“Those who cannot change their minds cannot change anything” — George Bernard Shaw.
Daniel Pink’s book "A Whole New Mind: Why Right-Brainers Will Rule the Future" brought to light the changing landscape in which we all can expect to perform. He outlines why the work of left-brain (or left-directed, as he prefers to call it) thinkers — such as engineers, accountants and lawyers — can be commoditized and outsourced to people in other countries at a fraction of what American companies currently pay.
And it should feel that way. Because what Pink talks about isn’t just a phenomenon for engineers, accountants and lawyers, it applies directly to how we’re used to thinking as marketers. We’ve focused on left-directed thinking as it relates to data, analytics and precision and often don’t make decisions without referring to the numbers first. Right-directed thinkers, on the other hand, can process multiple ideas at once and come to a conclusion quickly. They like metaphors, context and meaning.
While we've relied on left-directed thinking for decades, a right-directed approach is emerging. No longer can we drown our audiences with rationale, but instead need to create impact by humanizing the problem.
The very fact that companies generate more content already makes content’s impact less significant. For businesses, you can’t just produce content, you have to have something provocative to say. To be honest, this should have always been the case, but wasn't necessarily so, because there was less competition for people’s attention.
This is where the left-right perspective comes into play. The marketing world we’re shedding is the left-directed here’s-why-you-should-listen-to-me approach. It’s doesn’t matter how thick the piles of data are that you rely on, you have to think differently.
This is where the right-directed brain comes in. It looks for meaning and wants to put things into broader context. It’s why content marketing that speaks to an audience like they’re humans — not numbers — and understands their pain proves so effective.
Artful content marketing doesn't start with a template for a process. It requires looking at the world with a different point of view, challenging what we see and then bringing context and meaning to the big picture.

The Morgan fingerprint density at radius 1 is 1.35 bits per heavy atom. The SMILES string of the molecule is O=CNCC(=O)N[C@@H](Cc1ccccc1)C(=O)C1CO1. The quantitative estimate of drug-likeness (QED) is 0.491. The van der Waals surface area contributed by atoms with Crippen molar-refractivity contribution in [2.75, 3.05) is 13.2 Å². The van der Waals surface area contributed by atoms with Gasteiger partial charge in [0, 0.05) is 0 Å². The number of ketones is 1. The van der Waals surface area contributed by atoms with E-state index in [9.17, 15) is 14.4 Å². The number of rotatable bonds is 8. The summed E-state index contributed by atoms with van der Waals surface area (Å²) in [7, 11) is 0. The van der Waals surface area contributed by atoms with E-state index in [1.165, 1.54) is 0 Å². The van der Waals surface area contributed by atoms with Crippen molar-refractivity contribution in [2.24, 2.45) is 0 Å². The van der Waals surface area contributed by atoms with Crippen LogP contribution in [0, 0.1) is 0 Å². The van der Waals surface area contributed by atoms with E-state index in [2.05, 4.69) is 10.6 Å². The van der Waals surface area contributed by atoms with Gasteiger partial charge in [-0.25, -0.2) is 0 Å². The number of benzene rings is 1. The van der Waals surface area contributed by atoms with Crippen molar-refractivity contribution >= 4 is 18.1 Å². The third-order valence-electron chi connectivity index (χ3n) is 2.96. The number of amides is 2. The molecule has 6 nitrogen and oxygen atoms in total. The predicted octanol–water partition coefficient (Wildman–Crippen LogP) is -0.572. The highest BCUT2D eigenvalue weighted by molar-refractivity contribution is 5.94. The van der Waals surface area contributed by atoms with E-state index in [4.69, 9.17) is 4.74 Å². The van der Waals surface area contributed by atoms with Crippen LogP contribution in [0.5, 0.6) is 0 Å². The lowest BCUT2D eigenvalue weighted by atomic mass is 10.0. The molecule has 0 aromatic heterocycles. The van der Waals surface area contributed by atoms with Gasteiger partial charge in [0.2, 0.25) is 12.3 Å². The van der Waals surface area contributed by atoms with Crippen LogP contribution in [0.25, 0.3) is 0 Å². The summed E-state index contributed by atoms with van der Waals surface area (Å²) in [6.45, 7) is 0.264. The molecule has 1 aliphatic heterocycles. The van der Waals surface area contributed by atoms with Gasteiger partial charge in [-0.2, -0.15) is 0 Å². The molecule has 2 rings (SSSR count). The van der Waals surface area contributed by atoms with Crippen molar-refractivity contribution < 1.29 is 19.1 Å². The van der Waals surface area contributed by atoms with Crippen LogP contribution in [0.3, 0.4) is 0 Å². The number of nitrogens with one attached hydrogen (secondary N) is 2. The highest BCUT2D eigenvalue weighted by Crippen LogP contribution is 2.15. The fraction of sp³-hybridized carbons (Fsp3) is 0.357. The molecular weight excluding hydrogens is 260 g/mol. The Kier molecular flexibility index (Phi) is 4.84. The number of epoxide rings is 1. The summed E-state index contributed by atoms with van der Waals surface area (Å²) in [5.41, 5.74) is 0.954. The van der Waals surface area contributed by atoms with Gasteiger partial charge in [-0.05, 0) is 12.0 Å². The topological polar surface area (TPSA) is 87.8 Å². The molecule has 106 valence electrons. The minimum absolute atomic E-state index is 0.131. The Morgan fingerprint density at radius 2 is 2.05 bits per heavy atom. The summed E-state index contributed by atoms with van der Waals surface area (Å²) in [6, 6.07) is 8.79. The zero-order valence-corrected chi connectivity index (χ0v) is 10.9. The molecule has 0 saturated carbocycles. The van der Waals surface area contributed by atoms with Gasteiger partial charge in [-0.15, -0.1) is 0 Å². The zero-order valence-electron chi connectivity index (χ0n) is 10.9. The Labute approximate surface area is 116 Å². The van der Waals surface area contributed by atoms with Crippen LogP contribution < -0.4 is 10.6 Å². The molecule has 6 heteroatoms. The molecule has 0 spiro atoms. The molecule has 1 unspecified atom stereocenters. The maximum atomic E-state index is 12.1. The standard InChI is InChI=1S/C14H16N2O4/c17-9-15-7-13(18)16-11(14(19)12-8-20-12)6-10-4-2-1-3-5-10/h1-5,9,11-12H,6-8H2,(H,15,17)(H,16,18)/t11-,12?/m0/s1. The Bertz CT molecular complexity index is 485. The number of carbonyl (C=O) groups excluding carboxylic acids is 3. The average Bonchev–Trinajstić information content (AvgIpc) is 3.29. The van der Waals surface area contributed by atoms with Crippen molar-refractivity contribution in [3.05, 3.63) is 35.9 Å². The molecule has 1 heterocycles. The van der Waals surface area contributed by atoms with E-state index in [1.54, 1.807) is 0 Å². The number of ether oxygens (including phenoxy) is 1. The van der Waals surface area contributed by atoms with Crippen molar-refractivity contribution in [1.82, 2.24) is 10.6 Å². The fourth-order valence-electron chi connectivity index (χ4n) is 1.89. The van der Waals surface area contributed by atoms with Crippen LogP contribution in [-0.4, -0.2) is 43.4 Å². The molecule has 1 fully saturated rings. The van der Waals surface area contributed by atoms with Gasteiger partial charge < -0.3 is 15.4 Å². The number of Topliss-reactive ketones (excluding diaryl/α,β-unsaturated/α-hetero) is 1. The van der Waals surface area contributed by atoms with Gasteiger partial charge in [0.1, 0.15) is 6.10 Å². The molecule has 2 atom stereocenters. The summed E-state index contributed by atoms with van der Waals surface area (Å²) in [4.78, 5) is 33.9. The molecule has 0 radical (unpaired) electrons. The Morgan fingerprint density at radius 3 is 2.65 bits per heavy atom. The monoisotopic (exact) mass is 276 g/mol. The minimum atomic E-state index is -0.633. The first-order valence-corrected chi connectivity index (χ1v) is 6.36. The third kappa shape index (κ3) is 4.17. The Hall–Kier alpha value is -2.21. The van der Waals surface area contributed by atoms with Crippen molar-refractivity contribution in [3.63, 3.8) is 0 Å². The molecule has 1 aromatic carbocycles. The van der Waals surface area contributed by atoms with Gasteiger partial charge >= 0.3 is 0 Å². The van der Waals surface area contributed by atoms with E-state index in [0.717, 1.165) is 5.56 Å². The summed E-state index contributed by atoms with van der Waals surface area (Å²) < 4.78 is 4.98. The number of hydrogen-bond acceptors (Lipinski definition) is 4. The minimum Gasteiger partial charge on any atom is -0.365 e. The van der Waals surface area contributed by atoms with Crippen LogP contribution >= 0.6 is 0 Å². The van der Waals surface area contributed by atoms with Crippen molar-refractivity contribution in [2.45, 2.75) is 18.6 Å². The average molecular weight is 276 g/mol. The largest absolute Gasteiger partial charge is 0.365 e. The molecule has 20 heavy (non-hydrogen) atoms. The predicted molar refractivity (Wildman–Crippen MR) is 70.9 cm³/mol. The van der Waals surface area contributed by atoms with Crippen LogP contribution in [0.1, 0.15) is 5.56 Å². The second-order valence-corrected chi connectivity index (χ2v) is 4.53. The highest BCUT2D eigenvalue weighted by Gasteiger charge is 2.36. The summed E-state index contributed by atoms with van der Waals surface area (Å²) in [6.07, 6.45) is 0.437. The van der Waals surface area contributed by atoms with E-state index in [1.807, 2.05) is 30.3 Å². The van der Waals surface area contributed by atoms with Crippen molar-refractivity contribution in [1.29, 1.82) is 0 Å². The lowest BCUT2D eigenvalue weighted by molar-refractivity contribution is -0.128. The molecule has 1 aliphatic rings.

In the past few centuries, we've moved from the agriculture age to the industrial and information ages and now we’re in the conceptual age. We’re seen a shift in the types of characteristics we expect in marketers — fewer product-oriented, single focus individuals to conceptual, multi-dimensional agile thinkers. It’s what’s required for content marketers to do a good job.
The Harvard Business Review recently included an article called “Rethinking the 4 P’s” about Motorola Solutions’s new marketing framework. An ideology proposed in the 1960s, the 4 P’s focused on a producer-oriented model to determine a company’s offering. The authors of the article, however, contend that the four P’s deliver narrow results and don’t fit in today’s solution-oriented marketing environment, particularly for B2B.
Here’s how they see the transition to the new SAVE framework:
- Product to Solution — define what you offer by the needs that you meet, not your product’s features and functions.
- Price to Access — develop an integrated cross-channel presence that takes into consideration the entire customer journey instead of isolated channels and individual purchase locations.
- Promotion to Value — talk about the benefits relative to the investment, rather than your price or compare with your competitors.
- Place to Education — provide information relevant to each of your persona’s specific needs at each point in the sales and retention cycle, rather than a generic “spray and pray” approach.
What this means is that we have to be OK with giving up our familiar processes and learn to think differently, in a way that brings new meaning and a different context to our work. When we get nervous and yearn for an answer, running the numbers won’t save us.